Quick way to spot a Blob class

I’m in an all day set of meetings today to talk about how we’re going to make our legacy web framework testable in the next version of the application.  It’s going to be a cool project to do. 

One of the first things you notice about this codebase is the central class.  It’s an obvious blob class.  How do I know it’s a blob?  First off, I counted 31 “usings” statements at the top of the class file.  Then I see business logic, HTML, javascript, and database manipulation all happily jumbled together in an ASP.NET user control.  My very first recommendation is basic surgery.  “Extract Class” here I come. 

I don’t know what I’d say for a hard limit to the number of namespace references, but if you’ve got a bunch you probably better start thinking about splitting up the class.

Let’s all say it together — “One class, one responsibility.”  Someday I’m gonna make this my very first tattoo.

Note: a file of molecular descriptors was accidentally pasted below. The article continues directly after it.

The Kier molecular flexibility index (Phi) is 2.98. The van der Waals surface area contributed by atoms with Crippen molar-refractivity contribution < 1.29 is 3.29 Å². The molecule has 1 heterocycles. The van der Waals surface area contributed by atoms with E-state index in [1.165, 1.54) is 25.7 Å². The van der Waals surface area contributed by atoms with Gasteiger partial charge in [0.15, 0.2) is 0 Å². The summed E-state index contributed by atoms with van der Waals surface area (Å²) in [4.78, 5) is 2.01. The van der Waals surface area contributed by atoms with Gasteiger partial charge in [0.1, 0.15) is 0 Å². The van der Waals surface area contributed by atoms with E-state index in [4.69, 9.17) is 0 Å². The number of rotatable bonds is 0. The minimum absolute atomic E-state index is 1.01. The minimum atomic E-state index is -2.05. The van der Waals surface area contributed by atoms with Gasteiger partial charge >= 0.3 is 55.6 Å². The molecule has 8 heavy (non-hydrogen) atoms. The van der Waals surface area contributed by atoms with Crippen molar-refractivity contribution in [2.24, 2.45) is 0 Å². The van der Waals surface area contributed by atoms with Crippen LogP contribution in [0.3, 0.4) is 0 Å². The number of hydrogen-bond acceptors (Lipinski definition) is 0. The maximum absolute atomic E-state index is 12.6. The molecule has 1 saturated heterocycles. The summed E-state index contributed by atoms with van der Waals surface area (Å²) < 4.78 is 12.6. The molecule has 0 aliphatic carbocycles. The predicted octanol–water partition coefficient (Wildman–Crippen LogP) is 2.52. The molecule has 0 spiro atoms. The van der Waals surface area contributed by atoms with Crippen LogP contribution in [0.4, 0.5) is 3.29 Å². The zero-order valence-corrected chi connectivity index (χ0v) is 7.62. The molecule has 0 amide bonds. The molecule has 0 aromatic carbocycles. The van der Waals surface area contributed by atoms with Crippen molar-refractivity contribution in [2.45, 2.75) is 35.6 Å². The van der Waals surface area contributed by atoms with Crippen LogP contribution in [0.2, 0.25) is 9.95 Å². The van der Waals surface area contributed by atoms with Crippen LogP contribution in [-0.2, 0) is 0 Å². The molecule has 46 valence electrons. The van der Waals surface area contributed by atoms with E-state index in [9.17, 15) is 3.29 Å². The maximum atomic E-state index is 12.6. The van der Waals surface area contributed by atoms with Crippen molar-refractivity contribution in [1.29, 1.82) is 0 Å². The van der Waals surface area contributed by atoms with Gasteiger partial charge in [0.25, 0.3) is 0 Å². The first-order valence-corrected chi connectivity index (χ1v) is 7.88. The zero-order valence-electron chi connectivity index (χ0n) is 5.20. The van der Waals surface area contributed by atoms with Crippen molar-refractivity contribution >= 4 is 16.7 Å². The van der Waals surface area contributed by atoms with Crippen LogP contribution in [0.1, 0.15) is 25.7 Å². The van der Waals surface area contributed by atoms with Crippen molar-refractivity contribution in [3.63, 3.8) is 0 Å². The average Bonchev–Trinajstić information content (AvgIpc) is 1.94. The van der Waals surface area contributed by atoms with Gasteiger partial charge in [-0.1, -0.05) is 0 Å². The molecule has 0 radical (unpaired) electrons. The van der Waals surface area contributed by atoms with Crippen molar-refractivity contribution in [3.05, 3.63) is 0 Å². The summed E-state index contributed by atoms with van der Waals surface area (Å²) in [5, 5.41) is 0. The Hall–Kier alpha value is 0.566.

About Jeremy Miller

Jeremy is the Chief Software Architect at Dovetail Software, the coolest ISV in Austin. Jeremy began his IT career writing "Shadow IT" applications to automate his engineering documentation, then wandered into software development because it looked like more fun. Jeremy is the author of the open source StructureMap tool for Dependency Injection with .Net, StoryTeller for supercharged acceptance testing in .Net, and one of the principal developers behind FubuMVC. Jeremy's thoughts on all things software can be found at The Shade Tree Developer at http://codebetter.com/jeremymiller.
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  • Carlton Nettleton

    Here’s a question about namespaces in Dot.Net – everytime you make a new folder, you are essentially creting a new namespace. Just recently, I reorganized some DTO’s (data transfer objects) into their own folder and needed to add that namespace to all my code (thank God for the compiler and my tests). Is this the type of thing you were referring to with this post? Or would the better course have been to keep the original namespace AND move into the new folder?

  • http://www.codebetter.com/blogs/raymond.lewallen Raymond Lewallen

    Won’t be my first tattoo, but I’m going to get one that says “Atomic Methods : Atomic Unit Tests”